it may have something to do with a lack of barely controlled thermal explosions 1000's of times a second with some of the most thermally dense and volatile substances know to man - but I could be wrong. :cool:
 
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daveo4EV

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note: also part of an oil cooling system (or any cooling system) is to keep temperatures from "getting out of control" - if well designed (and I'm going to spot Porsche "well designed") the temperature should be able to be controls vs. ambient very effectively - if you are efficiently removing heat from the components (battery and EV motors in this case) then the temps won't be allowed to get "too hot" - by keeping the components cool the cooling system will have an easier time maintaining and staying below the target maximum temperatures - if the temps are cool this places less stress on the thermal cooling agent thereby increasing it's effectiveness and extending it's duty cycle

it's a virtuous cycle - keep things cool and your cooling system works less hard allowing it to more easily maintain the targets temps and thereby increasing the longevity of the system, it's fluids, and the components it's is protecting - I'm confident this is a sealed system with very high/long duty cycle.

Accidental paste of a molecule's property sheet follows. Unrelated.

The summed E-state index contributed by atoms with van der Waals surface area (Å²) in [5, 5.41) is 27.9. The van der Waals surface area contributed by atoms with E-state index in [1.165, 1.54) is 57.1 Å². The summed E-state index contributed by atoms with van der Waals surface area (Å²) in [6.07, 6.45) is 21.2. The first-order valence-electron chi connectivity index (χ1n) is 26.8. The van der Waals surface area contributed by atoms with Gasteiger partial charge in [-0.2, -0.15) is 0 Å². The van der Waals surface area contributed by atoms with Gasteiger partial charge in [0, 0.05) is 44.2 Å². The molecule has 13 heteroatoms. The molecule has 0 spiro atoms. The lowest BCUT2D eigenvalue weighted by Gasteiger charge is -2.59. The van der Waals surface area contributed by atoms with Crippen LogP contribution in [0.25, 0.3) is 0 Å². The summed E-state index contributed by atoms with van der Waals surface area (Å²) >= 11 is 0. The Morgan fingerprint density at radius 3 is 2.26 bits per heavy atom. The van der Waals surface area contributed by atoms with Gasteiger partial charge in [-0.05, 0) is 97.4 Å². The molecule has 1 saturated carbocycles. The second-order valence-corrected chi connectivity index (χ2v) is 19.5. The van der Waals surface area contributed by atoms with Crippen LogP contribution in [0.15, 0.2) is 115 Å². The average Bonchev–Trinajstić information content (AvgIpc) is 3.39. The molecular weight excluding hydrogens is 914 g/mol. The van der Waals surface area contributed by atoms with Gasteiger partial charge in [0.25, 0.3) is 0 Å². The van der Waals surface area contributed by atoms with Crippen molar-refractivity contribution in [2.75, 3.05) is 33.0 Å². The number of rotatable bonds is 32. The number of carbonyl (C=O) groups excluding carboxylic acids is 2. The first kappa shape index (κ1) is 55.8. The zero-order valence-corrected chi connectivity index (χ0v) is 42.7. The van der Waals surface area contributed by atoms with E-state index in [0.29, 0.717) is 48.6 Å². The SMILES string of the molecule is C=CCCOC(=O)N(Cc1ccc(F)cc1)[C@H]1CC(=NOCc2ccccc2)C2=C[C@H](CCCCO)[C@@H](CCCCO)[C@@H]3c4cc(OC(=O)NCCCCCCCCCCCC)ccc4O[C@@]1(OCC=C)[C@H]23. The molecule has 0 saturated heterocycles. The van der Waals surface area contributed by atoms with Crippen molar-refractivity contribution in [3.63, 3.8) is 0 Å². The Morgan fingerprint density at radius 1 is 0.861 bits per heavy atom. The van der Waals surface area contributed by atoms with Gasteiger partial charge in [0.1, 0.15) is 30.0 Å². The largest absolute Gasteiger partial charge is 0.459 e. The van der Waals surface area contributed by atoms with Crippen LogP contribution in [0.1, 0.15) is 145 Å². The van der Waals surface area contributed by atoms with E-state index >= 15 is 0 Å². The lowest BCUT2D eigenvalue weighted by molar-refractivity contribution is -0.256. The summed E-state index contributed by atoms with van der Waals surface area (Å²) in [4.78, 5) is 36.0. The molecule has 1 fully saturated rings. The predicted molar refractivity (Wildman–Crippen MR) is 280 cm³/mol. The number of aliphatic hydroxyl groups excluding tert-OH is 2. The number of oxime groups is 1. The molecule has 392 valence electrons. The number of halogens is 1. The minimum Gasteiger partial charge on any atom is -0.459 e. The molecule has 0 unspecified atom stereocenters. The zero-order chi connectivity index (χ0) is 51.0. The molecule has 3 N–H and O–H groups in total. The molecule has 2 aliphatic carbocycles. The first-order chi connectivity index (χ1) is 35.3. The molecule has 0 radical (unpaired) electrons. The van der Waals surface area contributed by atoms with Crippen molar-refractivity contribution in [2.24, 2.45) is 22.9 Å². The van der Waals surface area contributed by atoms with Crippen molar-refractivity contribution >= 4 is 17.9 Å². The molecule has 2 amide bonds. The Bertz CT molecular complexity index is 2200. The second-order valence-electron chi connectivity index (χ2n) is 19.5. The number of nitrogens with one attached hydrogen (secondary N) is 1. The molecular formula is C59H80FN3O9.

MissionC

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Interestingly, no transmission. IMHO further confirmation that the transmission in our Taycans is an anomaly that will be forgotten with J2 or whatever the real successor platform is called.
Maybe, but I bet the Taycan will keep the current transmission through the J1.2 update. My favorite quote from an Automobile mag Taycan prototype review:

What gives the electric car the edge is a whopping 649 lb-ft of telepathically triggered peak torque (or 738 lb-ft in a 10-second "overboost" window), an amount that would shred the driveline in one quick go if it weren't for the protective torque limiter, the two-speed transmission that blocks first gear at times to prevent mechanical disintegration, and the electronic rear differential lock.